Pollinator depletion: New threat to agriculture

The Southern African Development Community’s food security situation is facing a serious threat from the shrinking number of pollinators – living organisms that transfer pollen to the stigma of a flower.

Wild and managed pollinators, according to agronomist, Jonathan Rwodzi, have gone down over the last 50 years due to diseases, invasive species, the increasing use of pesticides as well as habitat loss, thereby reducing the abundance and diversity of floral resources as well as nesting opportunities.

“The intensification of agriculture and increasing reliance on pesticides mostly neonicotinoids means that pollinators are chemically exposed to cocktails of agrochemicals,” he said.

Echoing similar sentiments, Pride Machingauta, secretary of Bee Keepers Association of Zimbabwe Trust, says birds, bees, bats and other animals are increasingly threatened by an onslaught of harmful influences such as excessive use of toxins and bee-killing crop chemicals.

He added that this pollinator depletion, caused by modern farming techniques, is not only threatening the region’s agriculture and food security, but negatively impacting on the biosphere, such as the air and water pollution, leading to the growth of infectious diseases.

“Bees are the primary pollinators in agricultural systems. They are the most efficient pollinators of crops because they forage among the same plant types in a single visit, while others such as butterflies are more random in the flowers they visit.

“The depletion of bees as well as other pollinators is, therefore, a serious threat to SADC’s food security as well as health and wellbeing,” explained Machingauta.

Due to pollinator depletion, for instance, it is estimated that Zimbabwe’s maize production dropped by as much as 40 per cent in the 2014/15 cropping season with a likely cereal deficit of between one and 1.3 million metric tonnes.

The problem is not affecting Zimbabwe only as most countries in Southern Africa are struggling with food security and health issues caused by pollinator depletion, climate change in addition to other issues.

“Most countries in SADC are facing food and health challenges simply because modern agriculture techniques involving spraying crops with toxic chemicals are killing soils, which in turn are killing off the bees that feed on the plants that grow in these soils,” agreed James Tembo, a soil expert with Zimbabwe’s Ministry of Agriculture, Mechanisation and Irrigation Development. A study of crops by the University of Zimbabwe, the oldest and largest university in the country, says: “Pollinators provide a key ecosystem service vital to the maintenance of both wild and agricultural plant communities; a healthy population of wild bees is key to the successful yields of crops ranging from pumpkins to grape fruit.”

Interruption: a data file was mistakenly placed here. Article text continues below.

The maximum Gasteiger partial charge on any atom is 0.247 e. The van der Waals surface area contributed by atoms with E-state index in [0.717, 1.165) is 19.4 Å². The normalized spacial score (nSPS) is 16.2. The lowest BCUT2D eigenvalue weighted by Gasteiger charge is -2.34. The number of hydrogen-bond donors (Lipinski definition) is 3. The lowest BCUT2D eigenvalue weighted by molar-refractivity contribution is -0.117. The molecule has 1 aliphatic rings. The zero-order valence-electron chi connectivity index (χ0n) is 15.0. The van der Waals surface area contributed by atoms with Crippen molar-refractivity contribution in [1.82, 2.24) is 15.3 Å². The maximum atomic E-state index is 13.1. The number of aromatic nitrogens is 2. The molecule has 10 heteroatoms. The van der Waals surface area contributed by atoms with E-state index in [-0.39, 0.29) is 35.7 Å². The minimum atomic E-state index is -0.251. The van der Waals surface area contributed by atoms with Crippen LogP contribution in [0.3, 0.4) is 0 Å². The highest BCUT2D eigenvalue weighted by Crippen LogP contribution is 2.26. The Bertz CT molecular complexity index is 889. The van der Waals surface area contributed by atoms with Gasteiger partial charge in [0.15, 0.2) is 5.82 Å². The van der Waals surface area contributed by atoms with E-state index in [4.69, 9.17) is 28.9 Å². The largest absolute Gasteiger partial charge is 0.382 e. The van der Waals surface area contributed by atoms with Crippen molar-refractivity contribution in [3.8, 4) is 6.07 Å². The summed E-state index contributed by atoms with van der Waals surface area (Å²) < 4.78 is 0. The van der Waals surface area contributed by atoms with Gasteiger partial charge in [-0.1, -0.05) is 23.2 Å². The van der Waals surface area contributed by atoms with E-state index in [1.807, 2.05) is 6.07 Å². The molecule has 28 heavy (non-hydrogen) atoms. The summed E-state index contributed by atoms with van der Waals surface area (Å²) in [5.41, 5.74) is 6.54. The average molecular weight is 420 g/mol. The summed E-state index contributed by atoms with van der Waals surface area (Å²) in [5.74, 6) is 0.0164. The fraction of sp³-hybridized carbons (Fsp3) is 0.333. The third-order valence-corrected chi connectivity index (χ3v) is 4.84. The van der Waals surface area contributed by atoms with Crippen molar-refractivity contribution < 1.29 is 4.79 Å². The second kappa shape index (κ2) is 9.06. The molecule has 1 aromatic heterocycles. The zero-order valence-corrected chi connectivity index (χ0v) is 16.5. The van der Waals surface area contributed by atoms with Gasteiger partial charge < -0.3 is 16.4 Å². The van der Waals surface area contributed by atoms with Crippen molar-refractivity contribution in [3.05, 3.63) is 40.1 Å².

Another paper titled “Pollinators in Africa: Understanding is the First Step to Protecting”, written by Daphne Mayes, Peace Corps Volunteer and Master’s International student, Zambia, 2009–2011, states:

“Pollinators are an integral part of our food supply as well as the many plants that other wildlife depends upon for food and shelter; they contribute to food security, biological diversity and the economy.

“It is, therefore, crucial to focus efforts on pollinator conservation.”

SADC countries need to improve pollinator biodiversity as well as the pollination of crops and wild plants through networking if the region is to feed its citizens and foster a society with a shared future that will ensure collective socio-economic growth, improved living standards and quality of life.

“Almost 80 percent of world crops require pollination to set seed; thus, countries in Southern Africa need to promote farming techniques that do not harm soils as well as pollinator species such as birds and insects (bees and beetles),” he said.

Tembo added: “Grains are primarily pollinated by the wind, but the best and healthiest foods – fruits, nuts, and vegetables – are pollinated by bees. Seventy out of the top 100 human food crops, which supply about 90 percent of the world’s nutrition, are pollinated by bees. “To protect bees and other pollinators, SADC countries need to fix their dysfunctional and destructive agricultural systems.”

Greenpeace, the leading independent campaigning organisation that uses peaceful protest and creative communication to expose global environmental problems as well as to promote solutions that are essential to a green and peaceful future, believes common sense actions can restore and protect the world’s pollinators.

The organisation, thus, urges countries to ban dangerous pesticides, protect pollinator health by preserving wild habitat, and restore ecological agriculture.

“Pollinators are important players in agriculture. They must be considered when applying certain management strategies if countries are to protect them and improve their food security,” said Greenpeace.

The organisation added, “The health and needs of pollinators are vital for the future of sustainable agriculture, as is improved soil fertility, food security and productivity which are by-products of these methods.”

Greenpeace also said educating all stakeholders in the agricultural field about the importance of pollinators will be of great benefit to all as it will ensure a more productive and secure future.

The decline in the health and populations of pollinators pose serious threat to the integrity of biodiversity, regional food webs as well as human health.

As a result, policy decision makers in the SADC region need to recognise the 1999 convention on the Biological Diversity issued the Sao Paulo declaration on pollinators by recognising the critical role these species play in supporting and maintaining technical productivity, as well as the survival challenges they face due to anthropogenic change.

June 2015
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